Manuscript writer is traced - The writer of a pre-war time capsule discovered on the Clent Hills is alive and well - in Australia. Sixty-four year old Neville Chrimes buried his 46-page life story in the middle of Nimmins Wood just after the war broke out in 1939. In it he described his boyhood passion for chemistry and life before the war in his home town of Cradley Heath, where his father was a minister. Now he has fulfilled his dreams and is working as a research chemist in Sydney. He went there 20 years ago with his Quinton born wife Celia. But he still does not know his hand-written life story has been discovered by someone scouring the woods with a metal detector. Mr. Chrimes is on holiday in Australia and until he returns his younger brother Derek, of Palmers Cross, Tettenhall , Wolverhampton, cannot contact him to tell him of the discovery. Until Mr. Chrimes says what he wants done with the manuscript, it will stay in safe keeping of Kidderminster police.
Bury it again?
A further day goes by, and there's another twist to the story ...
From The Liverpool Daily Post (Wales edition) of 3 August 1982:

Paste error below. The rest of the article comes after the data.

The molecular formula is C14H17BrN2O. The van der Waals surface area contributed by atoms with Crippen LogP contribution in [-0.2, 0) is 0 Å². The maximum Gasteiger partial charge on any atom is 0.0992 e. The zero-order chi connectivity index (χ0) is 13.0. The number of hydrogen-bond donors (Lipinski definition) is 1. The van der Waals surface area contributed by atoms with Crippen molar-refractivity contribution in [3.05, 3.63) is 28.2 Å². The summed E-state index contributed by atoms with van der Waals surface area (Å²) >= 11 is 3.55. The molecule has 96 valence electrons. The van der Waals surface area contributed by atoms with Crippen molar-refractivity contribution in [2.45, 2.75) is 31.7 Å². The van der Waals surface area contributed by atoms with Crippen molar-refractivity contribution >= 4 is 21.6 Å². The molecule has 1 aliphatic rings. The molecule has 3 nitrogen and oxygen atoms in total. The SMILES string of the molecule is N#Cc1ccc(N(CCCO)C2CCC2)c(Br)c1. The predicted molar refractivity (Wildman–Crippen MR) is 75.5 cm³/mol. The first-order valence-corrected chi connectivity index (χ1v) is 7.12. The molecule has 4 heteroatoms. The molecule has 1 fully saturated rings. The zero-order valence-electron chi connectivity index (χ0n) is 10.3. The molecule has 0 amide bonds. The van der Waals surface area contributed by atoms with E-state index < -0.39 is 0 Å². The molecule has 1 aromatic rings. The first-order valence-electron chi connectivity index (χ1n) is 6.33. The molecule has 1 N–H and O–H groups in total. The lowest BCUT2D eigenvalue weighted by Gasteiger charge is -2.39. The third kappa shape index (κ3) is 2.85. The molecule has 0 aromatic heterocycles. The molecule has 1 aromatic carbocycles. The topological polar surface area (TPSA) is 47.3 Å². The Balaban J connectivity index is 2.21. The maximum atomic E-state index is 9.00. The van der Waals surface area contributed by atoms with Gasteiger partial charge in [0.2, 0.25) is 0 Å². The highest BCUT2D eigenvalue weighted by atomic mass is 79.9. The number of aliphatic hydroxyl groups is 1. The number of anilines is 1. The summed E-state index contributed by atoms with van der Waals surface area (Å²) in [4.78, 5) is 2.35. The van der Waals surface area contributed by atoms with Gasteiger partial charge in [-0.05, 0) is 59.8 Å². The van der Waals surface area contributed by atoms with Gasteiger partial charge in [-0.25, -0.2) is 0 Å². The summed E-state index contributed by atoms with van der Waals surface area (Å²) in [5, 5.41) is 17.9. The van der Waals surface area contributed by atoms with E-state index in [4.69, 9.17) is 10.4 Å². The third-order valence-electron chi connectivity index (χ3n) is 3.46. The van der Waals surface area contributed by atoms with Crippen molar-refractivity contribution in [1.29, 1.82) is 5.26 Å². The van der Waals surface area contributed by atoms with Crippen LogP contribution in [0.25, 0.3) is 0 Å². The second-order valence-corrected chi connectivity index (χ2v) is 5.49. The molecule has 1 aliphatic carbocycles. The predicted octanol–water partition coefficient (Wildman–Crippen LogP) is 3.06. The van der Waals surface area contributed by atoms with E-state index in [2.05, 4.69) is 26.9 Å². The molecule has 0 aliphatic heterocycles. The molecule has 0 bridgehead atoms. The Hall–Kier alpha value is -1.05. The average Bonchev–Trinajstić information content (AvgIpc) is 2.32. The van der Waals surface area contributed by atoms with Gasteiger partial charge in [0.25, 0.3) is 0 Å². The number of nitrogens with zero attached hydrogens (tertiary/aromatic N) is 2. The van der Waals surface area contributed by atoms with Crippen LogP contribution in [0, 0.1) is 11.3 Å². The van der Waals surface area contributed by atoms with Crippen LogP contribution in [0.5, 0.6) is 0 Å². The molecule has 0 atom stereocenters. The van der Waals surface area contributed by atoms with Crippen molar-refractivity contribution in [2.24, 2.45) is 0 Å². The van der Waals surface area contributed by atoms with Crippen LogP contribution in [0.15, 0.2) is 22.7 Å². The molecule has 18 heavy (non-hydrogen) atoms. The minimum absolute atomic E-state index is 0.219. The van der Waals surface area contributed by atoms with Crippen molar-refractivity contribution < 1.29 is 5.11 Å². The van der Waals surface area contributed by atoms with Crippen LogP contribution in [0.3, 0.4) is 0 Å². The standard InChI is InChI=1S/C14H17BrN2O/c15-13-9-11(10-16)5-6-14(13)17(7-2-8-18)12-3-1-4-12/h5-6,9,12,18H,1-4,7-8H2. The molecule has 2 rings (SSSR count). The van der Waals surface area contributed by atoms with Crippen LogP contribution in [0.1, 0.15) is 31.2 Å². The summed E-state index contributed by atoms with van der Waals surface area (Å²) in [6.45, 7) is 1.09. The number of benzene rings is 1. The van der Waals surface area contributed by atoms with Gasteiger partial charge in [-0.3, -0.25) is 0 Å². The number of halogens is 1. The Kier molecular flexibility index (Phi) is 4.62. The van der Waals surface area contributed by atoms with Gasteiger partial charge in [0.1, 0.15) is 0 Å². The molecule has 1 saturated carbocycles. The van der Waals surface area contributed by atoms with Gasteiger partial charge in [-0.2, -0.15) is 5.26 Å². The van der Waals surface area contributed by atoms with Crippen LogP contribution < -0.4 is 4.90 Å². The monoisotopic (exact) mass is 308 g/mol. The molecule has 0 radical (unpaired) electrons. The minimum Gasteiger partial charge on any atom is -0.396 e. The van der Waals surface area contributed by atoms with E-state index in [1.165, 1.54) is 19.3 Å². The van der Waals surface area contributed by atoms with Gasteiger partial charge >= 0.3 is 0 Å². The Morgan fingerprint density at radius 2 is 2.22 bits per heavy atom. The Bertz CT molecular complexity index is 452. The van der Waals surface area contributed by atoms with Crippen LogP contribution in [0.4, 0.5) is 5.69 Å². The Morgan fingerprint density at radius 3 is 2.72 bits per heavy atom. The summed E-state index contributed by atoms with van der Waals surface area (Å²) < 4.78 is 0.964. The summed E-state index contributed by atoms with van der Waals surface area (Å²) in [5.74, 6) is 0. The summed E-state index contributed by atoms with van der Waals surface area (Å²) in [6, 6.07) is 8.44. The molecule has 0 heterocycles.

Love secrets go to ground again - A man who buried his love fantasies for posterity - only to find them unearthed, plans to re-bury them. And Neville Chrimes intends to ensure the contents of his life as a student in the 1930s stay secret. Mr. Chrimes, now a 64-year-old research chemist in Sydney, Australia, sealed an account of his life in a bottle and buried it in the woods where he courted girlfriends whe he was just 21. Last week a metal detector fan found the bottle buried four inches deep, while sweeping the woods on the Clent Hills near Kidderminster and handed it to the police. Mr. Chrimes said yesterday: 'I tried to find it myself when I visited my family in Wolverhampton recently, but I couldn't remember just where I'd buried it. I was hoping it wouldn't be found for at least 100 years and certainly not in my lifetime. I referred to certain relationships, and although I didn't go into detail, it might embarrass certain mature ladies if extracts were published.' Mr. Chrimes said his brother would be appointed executor to ensure the document was not published. 'I intend to have it buried again in a protective container that will not be picked up by a metal detector, but it will not be on the Clent Hills. I will have to write an addition to explain its premature discovery. I thought it would be dismissed as the imaginings of a juvenile'.and this shorter but consistent version ...